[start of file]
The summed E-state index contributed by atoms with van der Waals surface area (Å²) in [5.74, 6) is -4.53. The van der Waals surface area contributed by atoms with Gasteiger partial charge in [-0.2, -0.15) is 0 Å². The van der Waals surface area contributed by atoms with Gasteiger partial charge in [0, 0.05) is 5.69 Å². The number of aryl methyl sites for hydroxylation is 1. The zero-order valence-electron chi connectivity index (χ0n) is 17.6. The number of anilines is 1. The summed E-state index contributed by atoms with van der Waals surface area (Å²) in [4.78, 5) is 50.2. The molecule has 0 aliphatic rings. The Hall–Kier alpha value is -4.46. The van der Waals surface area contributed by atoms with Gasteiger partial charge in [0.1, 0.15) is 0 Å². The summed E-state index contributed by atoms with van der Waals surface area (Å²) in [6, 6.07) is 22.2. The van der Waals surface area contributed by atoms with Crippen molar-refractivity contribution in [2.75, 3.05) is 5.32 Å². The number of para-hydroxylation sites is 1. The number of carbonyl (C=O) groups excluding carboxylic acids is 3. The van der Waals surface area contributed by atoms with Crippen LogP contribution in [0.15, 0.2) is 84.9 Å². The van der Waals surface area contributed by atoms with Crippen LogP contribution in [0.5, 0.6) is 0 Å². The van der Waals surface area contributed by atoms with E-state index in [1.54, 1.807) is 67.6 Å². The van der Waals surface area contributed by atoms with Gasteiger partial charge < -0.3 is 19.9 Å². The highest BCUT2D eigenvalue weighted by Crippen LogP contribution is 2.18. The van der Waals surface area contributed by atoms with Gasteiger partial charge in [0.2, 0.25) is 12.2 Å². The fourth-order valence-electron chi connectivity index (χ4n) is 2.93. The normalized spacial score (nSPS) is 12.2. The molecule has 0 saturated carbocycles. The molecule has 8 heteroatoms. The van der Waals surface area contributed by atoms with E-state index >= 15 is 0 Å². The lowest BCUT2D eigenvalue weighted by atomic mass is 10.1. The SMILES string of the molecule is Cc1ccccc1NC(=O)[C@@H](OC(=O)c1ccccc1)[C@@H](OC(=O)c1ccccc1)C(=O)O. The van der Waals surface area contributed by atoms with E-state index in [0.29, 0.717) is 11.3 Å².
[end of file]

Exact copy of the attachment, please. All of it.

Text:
The summed E-state index contributed by atoms with van der Waals surface area (Å²) in [5.74, 6) is -4.53. The van der Waals surface area contributed by atoms with Gasteiger partial charge in [-0.2, -0.15) is 0 Å². The van der Waals surface area contributed by atoms with Gasteiger partial charge in [0, 0.05) is 5.69 Å². The number of aryl methyl sites for hydroxylation is 1. The zero-order valence-electron chi connectivity index (χ0n) is 17.6. The number of anilines is 1. The summed E-state index contributed by atoms with van der Waals surface area (Å²) in [4.78, 5) is 50.2. The molecule has 0 aliphatic rings. The Hall–Kier alpha value is -4.46. The van der Waals surface area contributed by atoms with Gasteiger partial charge in [0.1, 0.15) is 0 Å². The summed E-state index contributed by atoms with van der Waals surface area (Å²) in [6, 6.07) is 22.2. The van der Waals surface area contributed by atoms with Crippen molar-refractivity contribution in [2.75, 3.05) is 5.32 Å². The number of para-hydroxylation sites is 1. The number of carbonyl (C=O) groups excluding carboxylic acids is 3. The van der Waals surface area contributed by atoms with Crippen LogP contribution in [0.15, 0.2) is 84.9 Å². The van der Waals surface area contributed by atoms with Crippen LogP contribution in [0.5, 0.6) is 0 Å². The van der Waals surface area contributed by atoms with E-state index in [1.54, 1.807) is 67.6 Å². The van der Waals surface area contributed by atoms with Gasteiger partial charge < -0.3 is 19.9 Å². The highest BCUT2D eigenvalue weighted by Crippen LogP contribution is 2.18. The van der Waals surface area contributed by atoms with Gasteiger partial charge in [0.2, 0.25) is 12.2 Å². The fourth-order valence-electron chi connectivity index (χ4n) is 2.93. The normalized spacial score (nSPS) is 12.2. The molecule has 0 saturated carbocycles. The molecule has 8 heteroatoms. The van der Waals surface area contributed by atoms with E-state index >= 15 is 0 Å². The lowest BCUT2D eigenvalue weighted by atomic mass is 10.1. The SMILES string of the molecule is Cc1ccccc1NC(=O)[C@@H](OC(=O)c1ccccc1)[C@@H](OC(=O)c1ccccc1)C(=O)O. The van der Waals surface area contributed by atoms with E-state index in [0.29, 0.717) is 11.3 Å².